...and it's likely the author of 'Leaves of Grass' would have preferred it to remain undiscovered
A long-lost novel by Walt Whitman has been discovered, and if the author of Leaves of Grass were still around today he wouldn’t be pleased.
The New York Times, reporting on the novel’s discovery, described it as “a quasi-Dickensian tale of an orphan’s adventures [that] features a villainous lawyer, virtuous Quakers, glad-handing politicians, a sultry Spanish dancer and more than a few unlikely plot twists and jarring narrative shifts.”
Zachary Turpin, a graduate student at the University of Houston, found the 36,000-word novel, entitled Life and Adventures of Jack Engle, after connecting characters mentioned in Whitman’s own notebooks to an anonymously published novel serialized by The Sunday Dispatch, a New York newspaper in 1852.
Turpin suspects the novel was something of a writer’s workshop for Whitman. He told the Times that Whitman’s notes reveal that he had considered writing his free verse Leaves of Grass, published three years later in 1855, in the form of a novel.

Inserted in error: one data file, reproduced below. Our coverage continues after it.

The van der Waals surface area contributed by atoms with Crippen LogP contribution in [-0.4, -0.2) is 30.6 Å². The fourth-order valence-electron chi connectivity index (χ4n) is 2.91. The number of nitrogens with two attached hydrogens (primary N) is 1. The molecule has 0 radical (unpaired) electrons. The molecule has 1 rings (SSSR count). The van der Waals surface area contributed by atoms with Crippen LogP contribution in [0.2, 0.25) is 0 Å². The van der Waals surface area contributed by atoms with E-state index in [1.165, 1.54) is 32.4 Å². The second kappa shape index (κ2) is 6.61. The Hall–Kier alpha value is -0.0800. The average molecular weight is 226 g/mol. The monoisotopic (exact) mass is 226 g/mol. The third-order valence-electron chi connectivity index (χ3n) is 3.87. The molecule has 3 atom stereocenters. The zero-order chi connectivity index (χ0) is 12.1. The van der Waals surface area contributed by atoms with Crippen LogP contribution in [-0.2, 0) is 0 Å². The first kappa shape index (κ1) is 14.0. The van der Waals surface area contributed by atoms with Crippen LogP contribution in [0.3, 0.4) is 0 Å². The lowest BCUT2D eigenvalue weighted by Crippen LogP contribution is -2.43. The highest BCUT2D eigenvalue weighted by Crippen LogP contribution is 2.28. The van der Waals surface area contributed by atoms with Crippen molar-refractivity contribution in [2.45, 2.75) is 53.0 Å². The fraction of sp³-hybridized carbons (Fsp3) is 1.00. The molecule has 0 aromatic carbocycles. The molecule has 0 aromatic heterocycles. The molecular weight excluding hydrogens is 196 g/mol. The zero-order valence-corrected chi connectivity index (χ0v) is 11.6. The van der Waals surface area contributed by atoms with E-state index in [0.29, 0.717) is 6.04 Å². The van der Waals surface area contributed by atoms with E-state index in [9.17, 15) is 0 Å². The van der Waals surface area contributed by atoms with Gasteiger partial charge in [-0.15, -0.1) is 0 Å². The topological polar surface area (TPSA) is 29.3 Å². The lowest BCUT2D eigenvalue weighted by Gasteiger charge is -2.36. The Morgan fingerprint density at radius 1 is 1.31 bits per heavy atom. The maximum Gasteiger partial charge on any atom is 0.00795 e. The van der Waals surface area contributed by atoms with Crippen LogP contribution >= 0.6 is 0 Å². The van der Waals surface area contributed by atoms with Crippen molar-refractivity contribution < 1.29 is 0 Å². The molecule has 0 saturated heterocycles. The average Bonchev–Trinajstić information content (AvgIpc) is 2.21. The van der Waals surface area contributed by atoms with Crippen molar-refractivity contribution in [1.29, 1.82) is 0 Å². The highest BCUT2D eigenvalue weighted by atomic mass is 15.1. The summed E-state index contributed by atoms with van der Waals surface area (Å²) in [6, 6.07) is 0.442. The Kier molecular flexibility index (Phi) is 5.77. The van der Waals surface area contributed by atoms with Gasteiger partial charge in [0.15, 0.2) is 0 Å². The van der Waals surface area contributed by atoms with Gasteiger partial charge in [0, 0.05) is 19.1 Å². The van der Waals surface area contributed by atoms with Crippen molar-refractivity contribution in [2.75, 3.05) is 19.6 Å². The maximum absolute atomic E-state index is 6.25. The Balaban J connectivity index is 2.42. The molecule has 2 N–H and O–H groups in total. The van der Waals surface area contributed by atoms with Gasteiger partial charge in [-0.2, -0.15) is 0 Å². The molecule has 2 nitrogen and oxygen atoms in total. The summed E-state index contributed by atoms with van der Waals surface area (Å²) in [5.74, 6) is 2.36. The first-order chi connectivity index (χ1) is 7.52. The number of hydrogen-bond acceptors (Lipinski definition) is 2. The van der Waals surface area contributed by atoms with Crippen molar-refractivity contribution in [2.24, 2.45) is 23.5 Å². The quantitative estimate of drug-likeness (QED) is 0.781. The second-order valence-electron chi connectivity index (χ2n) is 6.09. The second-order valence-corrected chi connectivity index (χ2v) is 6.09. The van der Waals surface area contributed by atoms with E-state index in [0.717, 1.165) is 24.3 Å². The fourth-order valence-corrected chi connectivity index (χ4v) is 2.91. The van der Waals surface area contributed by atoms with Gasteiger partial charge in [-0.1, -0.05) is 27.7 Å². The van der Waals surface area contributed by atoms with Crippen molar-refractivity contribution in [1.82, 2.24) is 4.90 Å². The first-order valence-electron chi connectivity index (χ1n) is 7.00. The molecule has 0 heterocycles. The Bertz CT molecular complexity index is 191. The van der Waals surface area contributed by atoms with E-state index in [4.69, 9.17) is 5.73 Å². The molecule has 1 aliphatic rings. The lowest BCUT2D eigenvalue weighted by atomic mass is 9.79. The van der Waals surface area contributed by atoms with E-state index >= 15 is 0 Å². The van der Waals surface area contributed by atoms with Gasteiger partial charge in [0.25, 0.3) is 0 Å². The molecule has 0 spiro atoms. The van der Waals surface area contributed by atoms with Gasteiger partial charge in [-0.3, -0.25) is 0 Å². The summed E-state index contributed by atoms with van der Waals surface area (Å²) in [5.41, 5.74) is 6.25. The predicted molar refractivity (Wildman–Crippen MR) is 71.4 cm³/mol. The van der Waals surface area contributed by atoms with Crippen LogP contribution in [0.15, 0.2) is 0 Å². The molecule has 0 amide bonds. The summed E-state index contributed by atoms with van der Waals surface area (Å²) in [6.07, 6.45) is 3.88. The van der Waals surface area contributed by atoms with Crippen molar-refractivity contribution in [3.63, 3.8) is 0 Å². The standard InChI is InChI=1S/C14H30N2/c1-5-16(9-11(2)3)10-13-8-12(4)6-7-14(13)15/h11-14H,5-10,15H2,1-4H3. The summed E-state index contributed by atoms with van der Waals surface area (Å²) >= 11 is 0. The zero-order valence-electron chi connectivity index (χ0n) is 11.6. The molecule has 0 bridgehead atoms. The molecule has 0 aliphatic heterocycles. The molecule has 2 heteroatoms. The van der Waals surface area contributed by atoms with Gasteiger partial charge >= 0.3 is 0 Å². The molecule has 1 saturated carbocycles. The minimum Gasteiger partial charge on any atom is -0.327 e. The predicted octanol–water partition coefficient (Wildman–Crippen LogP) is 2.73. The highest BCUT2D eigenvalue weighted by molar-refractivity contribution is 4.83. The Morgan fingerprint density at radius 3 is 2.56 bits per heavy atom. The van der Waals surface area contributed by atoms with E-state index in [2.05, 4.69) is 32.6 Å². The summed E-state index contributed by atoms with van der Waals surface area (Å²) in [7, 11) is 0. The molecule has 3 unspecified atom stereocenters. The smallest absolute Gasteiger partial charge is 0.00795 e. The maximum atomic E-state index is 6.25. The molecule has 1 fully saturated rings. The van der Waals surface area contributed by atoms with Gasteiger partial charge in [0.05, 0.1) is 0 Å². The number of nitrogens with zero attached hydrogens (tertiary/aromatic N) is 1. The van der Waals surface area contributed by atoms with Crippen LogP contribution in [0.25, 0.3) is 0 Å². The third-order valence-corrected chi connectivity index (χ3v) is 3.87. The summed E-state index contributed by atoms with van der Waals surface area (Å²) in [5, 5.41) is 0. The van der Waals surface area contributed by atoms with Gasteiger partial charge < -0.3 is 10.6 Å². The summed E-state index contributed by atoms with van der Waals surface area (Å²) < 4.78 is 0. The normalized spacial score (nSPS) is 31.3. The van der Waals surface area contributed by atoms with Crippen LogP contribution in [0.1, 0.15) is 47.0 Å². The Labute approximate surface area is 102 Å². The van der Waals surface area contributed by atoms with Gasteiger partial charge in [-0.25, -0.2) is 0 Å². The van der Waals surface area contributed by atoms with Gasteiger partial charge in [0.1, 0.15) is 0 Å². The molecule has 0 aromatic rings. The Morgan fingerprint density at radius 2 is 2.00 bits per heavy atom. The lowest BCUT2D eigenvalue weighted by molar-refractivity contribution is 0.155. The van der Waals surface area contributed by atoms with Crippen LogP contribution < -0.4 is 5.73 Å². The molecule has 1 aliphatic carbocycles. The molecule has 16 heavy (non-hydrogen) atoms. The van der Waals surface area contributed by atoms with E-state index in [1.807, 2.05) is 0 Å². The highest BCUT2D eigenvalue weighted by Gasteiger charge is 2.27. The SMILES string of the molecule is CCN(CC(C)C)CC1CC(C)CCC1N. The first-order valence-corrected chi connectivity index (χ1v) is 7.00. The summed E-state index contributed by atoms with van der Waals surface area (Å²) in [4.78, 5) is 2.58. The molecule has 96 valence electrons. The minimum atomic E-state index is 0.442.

“You could see him asking, Should it be a novel? Or a play, with thousands of people onstage, chanting in unison?” Turpin said.
Alas, Whitman’s try at a novel seems to have been a flop, and the author was likely to have been pleased to remain anonymous. In fact, he felt quite strongly about it, as the Times reported:
“My serious wish,” he wrote in 1882, “were to have all those crude and boyish pieces quietly dropp’d in oblivion.” In 1891, when a critic was planning on republishing some of his early tales, he was blunt: “I should almost be tempted to shoot him if I had an opportunity.”
The complete novel is available to read at the Walt Whitman Quarterly Review.